Dedicate a physical place for your crafting and take the time to nest. Make it a place that reminds you of how much you love scrapbooking or cardmaking (or both!) and why. While craft rooms can be fabulous, this creative space doesn’t have to be an entire room. A desk or a table work just as well. Include quotes, photos, finished projects, supplies—whatever supports your creative energy. Once your place is all set up, don’t let it get stale. Keep wanting to spend time there by keeping it up with a cute new pillow, or quote, or photos, etc. Make this the place you physically go to, and want to go to, when you work on your art.

A physical place is just the beginning of a creative space. Before going to your place, make sure your mind is going with you, too! Clear your mind of stresses to make room for new ideas to sprout and grow. Everyone does this a little bit differently. For some, going on a walk or a drive does the trick. Others may require locking the door, turning on some music, and dancing without inhibitions. Whatever your process, do your best to clear your mind and stay present before you sit down to create.

  1. Show up.

You’ve carved out a creative space, both physically and mentally. Now, the next thing is to show up. Set time aside for the thing that you love and make it the thing to do at that time. Add it to your daily, weekly, or monthly schedule. The important thing is that you include it in your routine and that you actually take the time to do it. Even if you don’t have a project that you are currently working on, feed your creativity. Sit down in your place and create something. Remove the pressure of creating for a specific reason. You create because you love to.

  1. Try something new.

Enhance your creativity by doing things differently from time-to-time.

sistine-chapel-ceiling

Michelangelo, one of the greatest artists of all time, always thought of himself as a sculptor and not a painter. When he was commissioned to paint the ceiling of the Sistine Chapel he tried turning it down but was eventually persuaded otherwise. (Aren’t you glad?) Up until that commission, Michelangelo had never painted in fresco or even used color in any of his art.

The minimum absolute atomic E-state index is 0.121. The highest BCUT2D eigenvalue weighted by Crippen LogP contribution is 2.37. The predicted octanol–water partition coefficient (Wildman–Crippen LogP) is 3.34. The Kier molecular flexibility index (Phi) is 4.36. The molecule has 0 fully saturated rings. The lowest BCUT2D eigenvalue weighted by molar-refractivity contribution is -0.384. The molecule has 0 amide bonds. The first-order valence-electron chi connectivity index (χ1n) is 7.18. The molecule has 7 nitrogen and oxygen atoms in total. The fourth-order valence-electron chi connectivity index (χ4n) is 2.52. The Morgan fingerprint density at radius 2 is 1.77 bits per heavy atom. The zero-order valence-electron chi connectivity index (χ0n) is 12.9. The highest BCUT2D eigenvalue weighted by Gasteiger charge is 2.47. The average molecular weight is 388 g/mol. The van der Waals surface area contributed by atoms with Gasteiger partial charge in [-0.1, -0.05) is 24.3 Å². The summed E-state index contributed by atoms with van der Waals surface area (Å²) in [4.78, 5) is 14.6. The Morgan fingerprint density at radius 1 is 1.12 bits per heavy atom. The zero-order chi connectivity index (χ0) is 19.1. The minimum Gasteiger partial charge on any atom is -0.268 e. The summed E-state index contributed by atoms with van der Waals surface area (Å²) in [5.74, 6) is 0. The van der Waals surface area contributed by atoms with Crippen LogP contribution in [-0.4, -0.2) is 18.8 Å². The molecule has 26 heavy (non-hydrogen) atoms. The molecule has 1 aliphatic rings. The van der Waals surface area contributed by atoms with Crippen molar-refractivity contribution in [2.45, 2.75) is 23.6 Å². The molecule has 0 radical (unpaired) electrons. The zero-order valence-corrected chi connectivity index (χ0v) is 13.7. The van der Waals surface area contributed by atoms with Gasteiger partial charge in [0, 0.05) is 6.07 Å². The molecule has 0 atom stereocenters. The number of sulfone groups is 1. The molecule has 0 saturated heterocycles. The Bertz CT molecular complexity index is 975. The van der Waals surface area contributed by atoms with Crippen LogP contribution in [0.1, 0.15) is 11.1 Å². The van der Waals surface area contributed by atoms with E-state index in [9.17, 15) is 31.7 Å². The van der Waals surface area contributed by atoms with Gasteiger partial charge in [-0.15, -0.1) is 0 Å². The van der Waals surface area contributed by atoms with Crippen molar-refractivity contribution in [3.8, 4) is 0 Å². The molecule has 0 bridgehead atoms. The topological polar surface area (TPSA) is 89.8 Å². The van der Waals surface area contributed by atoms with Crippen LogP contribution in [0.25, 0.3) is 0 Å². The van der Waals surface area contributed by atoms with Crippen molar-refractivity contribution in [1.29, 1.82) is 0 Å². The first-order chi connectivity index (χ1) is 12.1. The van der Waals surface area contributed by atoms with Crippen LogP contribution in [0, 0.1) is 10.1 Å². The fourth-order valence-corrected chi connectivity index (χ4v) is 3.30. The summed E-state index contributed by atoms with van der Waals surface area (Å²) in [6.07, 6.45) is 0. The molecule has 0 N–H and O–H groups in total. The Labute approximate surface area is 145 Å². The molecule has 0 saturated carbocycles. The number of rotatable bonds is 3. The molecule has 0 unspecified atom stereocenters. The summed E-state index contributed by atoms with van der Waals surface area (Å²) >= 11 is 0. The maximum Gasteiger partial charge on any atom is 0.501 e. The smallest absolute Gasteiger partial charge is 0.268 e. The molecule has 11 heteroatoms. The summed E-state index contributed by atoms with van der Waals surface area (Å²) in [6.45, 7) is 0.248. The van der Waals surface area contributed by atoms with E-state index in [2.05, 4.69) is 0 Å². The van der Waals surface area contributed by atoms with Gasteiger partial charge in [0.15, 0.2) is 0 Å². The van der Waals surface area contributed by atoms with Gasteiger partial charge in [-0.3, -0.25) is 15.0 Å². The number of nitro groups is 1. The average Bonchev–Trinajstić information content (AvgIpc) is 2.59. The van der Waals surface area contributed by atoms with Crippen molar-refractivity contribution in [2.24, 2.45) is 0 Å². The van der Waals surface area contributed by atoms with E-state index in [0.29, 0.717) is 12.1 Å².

Just like Michelangelo, you’ll never know what you are capable of if you stick to the same, habitual, never changing methods and ideas. Experiment with new media, new products, and new techniques. Even though you will fail occasionally, you will also have successes.

  1. See what others are up to.

This is the point where we tell you to take your headphones off and connect with the world that is around you. Visit museums and art shows, attend concerts and live theater, flip through magazines, go shopping, eat at your favorite restaurants, and spend time with uplifting people. Allow all of this creative energy to rub off on you and reign it in to use on your art.

  1. Keep an inspiration journal.

Keep a notebook or use your phone to gather and keep ideas that inspire you. You never know when you’ll see something that you just love to look at, for whatever reason—it could be a color combination, an arrangement, a theme, etc. Keep all of these ideas in one place to refer back to often, especially when you’re feeling creatively stuck.

Take a look at these two examples:

How to Get Out of a Creative Rut #ctmh #closetomyheart #creativerut #creativespace #creativeinspiration #artinspiration #inspiration #inspirationjournal

You’re out shopping for new linens one day when you realize that you can’t stop looking at the arrangement of the wall display. There is something comforting about how neat and organized everything is, so you snap a photo and move on with your errand. Later that week when you sit down in your creative space, you pull out the photo you took and then create the following page for your scrapbook, using the lines created by the shelves as your inspiration:

How to Get Out of a Creative Rut #ctmh #closetomyheart #creativerut #creativespace #creativeinspiration #artinspiration #inspiration #inspirationjournal #awesomelayout #scrapbooking

On another occasion, you’re flipping through a magazine and see this photo:

How to Get Out of a Creative Rut #ctmh #closetomyheart #creativerut #creativespace #creativeinspiration #artinspiration #inspiration #inspirationjournal

You clip the photo (or take a photo of it with your phone) and save it in your inspiration journal. Pulling from the heavy pattern on the wall and smaller items offset to the side, you create a card.

How to Get Out of a Creative Rut #ctmh #closetomyheart #creativerut #creativespace #creativeinspiration #artinspiration #inspiration #inspirationjournal #wildaboutyou

The card is based on the same compositional elements as the photo. There is a heavy pattern in the background, a large sentiment in the front (like the chair), with smaller complements next to it.

We hope that this new year brings lots of creative ideas to you all. And if ever in a rut, review our list above to help you find your inspiration.

What are some things you do to feed your creative energy?


Recipes:

4¼” x 5½” Wild About You Card (Horizontal)
X5999 Charcoal Cardstock, X6027 White Daisy Cardstock, X7241E Picture My Life™ Cards—So Much Happy, X7241C So Much Happy Complements, Z4254 So Much Happy Puffy Stickers, Z4270 I Heart Us Sequins, Z4221 Mink Twine, Z1151 3-D Foam Tape, Z2060 Thin 3-D Foam Tape

12″ x 12″ Awesome Page
X7240B Something Fierce Paper Packet, X5999 Charcoal Cardstock, X7241C So Much Happy Complements, Z4254 So Much Happy Puffy Stickers, Z3314 Black & White Dots, Z1151 3-D Foam Tape, Z2060 Thin 3-D Foam Tape, Sewing Machine